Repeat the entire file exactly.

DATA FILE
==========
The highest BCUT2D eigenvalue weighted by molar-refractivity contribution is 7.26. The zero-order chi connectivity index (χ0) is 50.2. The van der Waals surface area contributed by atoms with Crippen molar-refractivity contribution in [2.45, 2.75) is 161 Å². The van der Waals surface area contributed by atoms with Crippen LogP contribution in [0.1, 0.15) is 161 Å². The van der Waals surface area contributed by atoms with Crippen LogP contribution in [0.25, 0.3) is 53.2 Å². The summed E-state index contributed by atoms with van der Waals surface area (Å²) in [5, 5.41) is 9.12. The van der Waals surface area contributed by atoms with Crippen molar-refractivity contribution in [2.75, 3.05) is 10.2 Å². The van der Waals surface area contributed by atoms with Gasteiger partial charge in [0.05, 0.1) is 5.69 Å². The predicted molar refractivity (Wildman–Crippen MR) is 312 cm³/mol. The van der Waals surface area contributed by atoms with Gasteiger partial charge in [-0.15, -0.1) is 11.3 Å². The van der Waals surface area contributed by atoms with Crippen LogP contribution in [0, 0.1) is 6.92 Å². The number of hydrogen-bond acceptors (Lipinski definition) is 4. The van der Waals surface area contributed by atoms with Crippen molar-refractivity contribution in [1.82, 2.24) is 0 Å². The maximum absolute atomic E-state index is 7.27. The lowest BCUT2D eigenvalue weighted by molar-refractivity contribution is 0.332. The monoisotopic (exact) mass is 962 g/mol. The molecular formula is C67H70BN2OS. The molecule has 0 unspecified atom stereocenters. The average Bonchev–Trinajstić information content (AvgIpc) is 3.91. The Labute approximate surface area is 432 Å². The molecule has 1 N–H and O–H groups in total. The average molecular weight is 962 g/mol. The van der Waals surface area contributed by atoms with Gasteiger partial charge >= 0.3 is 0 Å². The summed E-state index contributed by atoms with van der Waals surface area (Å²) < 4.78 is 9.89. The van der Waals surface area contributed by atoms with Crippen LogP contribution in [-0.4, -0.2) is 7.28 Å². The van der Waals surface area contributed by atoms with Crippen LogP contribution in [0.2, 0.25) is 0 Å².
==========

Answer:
The highest BCUT2D eigenvalue weighted by molar-refractivity contribution is 7.26. The zero-order chi connectivity index (χ0) is 50.2. The van der Waals surface area contributed by atoms with Crippen molar-refractivity contribution in [2.45, 2.75) is 161 Å². The van der Waals surface area contributed by atoms with Crippen LogP contribution in [0.1, 0.15) is 161 Å². The van der Waals surface area contributed by atoms with Crippen LogP contribution in [0.25, 0.3) is 53.2 Å². The summed E-state index contributed by atoms with van der Waals surface area (Å²) in [5, 5.41) is 9.12. The van der Waals surface area contributed by atoms with Crippen molar-refractivity contribution in [2.75, 3.05) is 10.2 Å². The van der Waals surface area contributed by atoms with Gasteiger partial charge in [0.05, 0.1) is 5.69 Å². The predicted molar refractivity (Wildman–Crippen MR) is 312 cm³/mol. The van der Waals surface area contributed by atoms with Gasteiger partial charge in [-0.15, -0.1) is 11.3 Å². The van der Waals surface area contributed by atoms with Crippen LogP contribution in [0, 0.1) is 6.92 Å². The number of hydrogen-bond acceptors (Lipinski definition) is 4. The van der Waals surface area contributed by atoms with Crippen molar-refractivity contribution in [1.82, 2.24) is 0 Å². The maximum absolute atomic E-state index is 7.27. The lowest BCUT2D eigenvalue weighted by molar-refractivity contribution is 0.332. The monoisotopic (exact) mass is 962 g/mol. The molecular formula is C67H70BN2OS. The molecule has 0 unspecified atom stereocenters. The average Bonchev–Trinajstić information content (AvgIpc) is 3.91. The Labute approximate surface area is 432 Å². The molecule has 1 N–H and O–H groups in total. The average molecular weight is 962 g/mol. The van der Waals surface area contributed by atoms with Gasteiger partial charge >= 0.3 is 0 Å². The summed E-state index contributed by atoms with van der Waals surface area (Å²) < 4.78 is 9.89. The van der Waals surface area contributed by atoms with Crippen LogP contribution in [-0.4, -0.2) is 7.28 Å². The van der Waals surface area contributed by atoms with Crippen LogP contribution in [0.2, 0.25) is 0 Å².